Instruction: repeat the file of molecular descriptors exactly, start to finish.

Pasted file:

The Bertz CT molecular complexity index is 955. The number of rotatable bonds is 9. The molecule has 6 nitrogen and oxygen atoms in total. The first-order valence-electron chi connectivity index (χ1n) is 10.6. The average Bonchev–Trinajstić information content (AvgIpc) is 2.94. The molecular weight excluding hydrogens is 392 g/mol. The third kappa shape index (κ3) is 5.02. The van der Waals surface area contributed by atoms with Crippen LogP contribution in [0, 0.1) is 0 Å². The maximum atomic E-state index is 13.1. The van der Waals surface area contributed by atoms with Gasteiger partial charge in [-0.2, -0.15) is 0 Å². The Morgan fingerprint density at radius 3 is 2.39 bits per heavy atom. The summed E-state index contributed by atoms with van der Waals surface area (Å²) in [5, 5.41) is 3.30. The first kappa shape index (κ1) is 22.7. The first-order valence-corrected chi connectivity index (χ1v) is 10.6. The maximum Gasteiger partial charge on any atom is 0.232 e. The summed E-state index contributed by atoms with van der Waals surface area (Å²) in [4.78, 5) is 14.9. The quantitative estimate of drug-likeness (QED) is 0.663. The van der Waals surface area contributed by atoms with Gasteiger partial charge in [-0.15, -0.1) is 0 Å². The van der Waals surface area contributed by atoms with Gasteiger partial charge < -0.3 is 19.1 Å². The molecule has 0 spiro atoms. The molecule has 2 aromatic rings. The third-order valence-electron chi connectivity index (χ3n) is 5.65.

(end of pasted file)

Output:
The Bertz CT molecular complexity index is 955. The number of rotatable bonds is 9. The molecule has 6 nitrogen and oxygen atoms in total. The first-order valence-electron chi connectivity index (χ1n) is 10.6. The average Bonchev–Trinajstić information content (AvgIpc) is 2.94. The molecular weight excluding hydrogens is 392 g/mol. The third kappa shape index (κ3) is 5.02. The van der Waals surface area contributed by atoms with Crippen LogP contribution in [0, 0.1) is 0 Å². The maximum atomic E-state index is 13.1. The van der Waals surface area contributed by atoms with Gasteiger partial charge in [-0.2, -0.15) is 0 Å². The Morgan fingerprint density at radius 3 is 2.39 bits per heavy atom. The summed E-state index contributed by atoms with van der Waals surface area (Å²) in [5, 5.41) is 3.30. The first kappa shape index (κ1) is 22.7. The first-order valence-corrected chi connectivity index (χ1v) is 10.6. The maximum Gasteiger partial charge on any atom is 0.232 e. The summed E-state index contributed by atoms with van der Waals surface area (Å²) in [4.78, 5) is 14.9. The quantitative estimate of drug-likeness (QED) is 0.663. The van der Waals surface area contributed by atoms with Gasteiger partial charge in [-0.15, -0.1) is 0 Å². The van der Waals surface area contributed by atoms with Gasteiger partial charge < -0.3 is 19.1 Å². The molecule has 0 spiro atoms. The molecule has 2 aromatic rings. The third-order valence-electron chi connectivity index (χ3n) is 5.65.